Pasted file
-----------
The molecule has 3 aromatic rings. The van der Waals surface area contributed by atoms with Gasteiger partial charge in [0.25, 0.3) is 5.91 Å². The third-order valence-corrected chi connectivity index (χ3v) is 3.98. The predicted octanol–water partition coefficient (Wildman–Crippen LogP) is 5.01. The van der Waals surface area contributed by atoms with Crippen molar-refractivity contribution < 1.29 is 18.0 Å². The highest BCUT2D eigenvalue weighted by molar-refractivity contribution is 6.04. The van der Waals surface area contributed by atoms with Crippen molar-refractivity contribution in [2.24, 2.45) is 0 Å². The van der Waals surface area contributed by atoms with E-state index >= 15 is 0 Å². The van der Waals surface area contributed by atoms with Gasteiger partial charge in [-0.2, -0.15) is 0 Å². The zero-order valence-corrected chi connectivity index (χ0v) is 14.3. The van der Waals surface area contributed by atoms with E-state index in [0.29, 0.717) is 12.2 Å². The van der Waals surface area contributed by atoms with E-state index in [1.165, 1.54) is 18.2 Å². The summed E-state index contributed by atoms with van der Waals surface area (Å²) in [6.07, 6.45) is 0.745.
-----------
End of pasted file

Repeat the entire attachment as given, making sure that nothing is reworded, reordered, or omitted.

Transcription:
The molecule has 3 aromatic rings. The van der Waals surface area contributed by atoms with Gasteiger partial charge in [0.25, 0.3) is 5.91 Å². The third-order valence-corrected chi connectivity index (χ3v) is 3.98. The predicted octanol–water partition coefficient (Wildman–Crippen LogP) is 5.01. The van der Waals surface area contributed by atoms with Crippen molar-refractivity contribution < 1.29 is 18.0 Å². The highest BCUT2D eigenvalue weighted by molar-refractivity contribution is 6.04. The van der Waals surface area contributed by atoms with Crippen molar-refractivity contribution in [2.24, 2.45) is 0 Å². The van der Waals surface area contributed by atoms with E-state index >= 15 is 0 Å². The van der Waals surface area contributed by atoms with Gasteiger partial charge in [-0.2, -0.15) is 0 Å². The zero-order valence-corrected chi connectivity index (χ0v) is 14.3. The van der Waals surface area contributed by atoms with E-state index in [0.29, 0.717) is 12.2 Å². The van der Waals surface area contributed by atoms with E-state index in [1.165, 1.54) is 18.2 Å². The summed E-state index contributed by atoms with van der Waals surface area (Å²) in [6.07, 6.45) is 0.745.